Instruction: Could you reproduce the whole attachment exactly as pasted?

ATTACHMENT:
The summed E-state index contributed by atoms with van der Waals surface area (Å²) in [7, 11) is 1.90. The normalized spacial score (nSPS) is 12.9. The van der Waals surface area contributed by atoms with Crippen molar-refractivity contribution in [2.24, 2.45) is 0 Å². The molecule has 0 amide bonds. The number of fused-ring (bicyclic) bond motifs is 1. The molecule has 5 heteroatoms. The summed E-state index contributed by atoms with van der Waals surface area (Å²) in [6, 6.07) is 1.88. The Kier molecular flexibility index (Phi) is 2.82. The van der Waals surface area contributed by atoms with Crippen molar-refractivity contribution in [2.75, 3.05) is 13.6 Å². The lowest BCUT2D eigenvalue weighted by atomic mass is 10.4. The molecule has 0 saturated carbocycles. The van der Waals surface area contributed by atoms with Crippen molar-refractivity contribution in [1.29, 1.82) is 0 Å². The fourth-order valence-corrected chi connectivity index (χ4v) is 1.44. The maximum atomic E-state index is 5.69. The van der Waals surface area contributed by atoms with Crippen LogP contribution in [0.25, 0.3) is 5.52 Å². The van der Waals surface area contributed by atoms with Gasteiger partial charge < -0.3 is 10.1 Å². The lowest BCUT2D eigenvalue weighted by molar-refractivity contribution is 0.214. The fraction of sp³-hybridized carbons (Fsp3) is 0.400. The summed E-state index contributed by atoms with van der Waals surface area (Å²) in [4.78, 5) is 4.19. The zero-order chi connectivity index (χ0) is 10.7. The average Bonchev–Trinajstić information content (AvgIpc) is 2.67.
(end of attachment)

The summed E-state index contributed by atoms with van der Waals surface area (Å²) in [7, 11) is 1.90. The normalized spacial score (nSPS) is 12.9. The van der Waals surface area contributed by atoms with Crippen molar-refractivity contribution in [2.24, 2.45) is 0 Å². The molecule has 0 amide bonds. The number of fused-ring (bicyclic) bond motifs is 1. The molecule has 5 heteroatoms. The summed E-state index contributed by atoms with van der Waals surface area (Å²) in [6, 6.07) is 1.88. The Kier molecular flexibility index (Phi) is 2.82. The van der Waals surface area contributed by atoms with Crippen molar-refractivity contribution in [2.75, 3.05) is 13.6 Å². The lowest BCUT2D eigenvalue weighted by atomic mass is 10.4. The molecule has 0 saturated carbocycles. The van der Waals surface area contributed by atoms with Crippen molar-refractivity contribution in [1.29, 1.82) is 0 Å². The fourth-order valence-corrected chi connectivity index (χ4v) is 1.44. The maximum atomic E-state index is 5.69. The van der Waals surface area contributed by atoms with Crippen LogP contribution in [0.25, 0.3) is 5.52 Å². The van der Waals surface area contributed by atoms with Gasteiger partial charge < -0.3 is 10.1 Å². The lowest BCUT2D eigenvalue weighted by molar-refractivity contribution is 0.214. The fraction of sp³-hybridized carbons (Fsp3) is 0.400. The summed E-state index contributed by atoms with van der Waals surface area (Å²) in [4.78, 5) is 4.19. The zero-order chi connectivity index (χ0) is 10.7. The average Bonchev–Trinajstić information content (AvgIpc) is 2.67.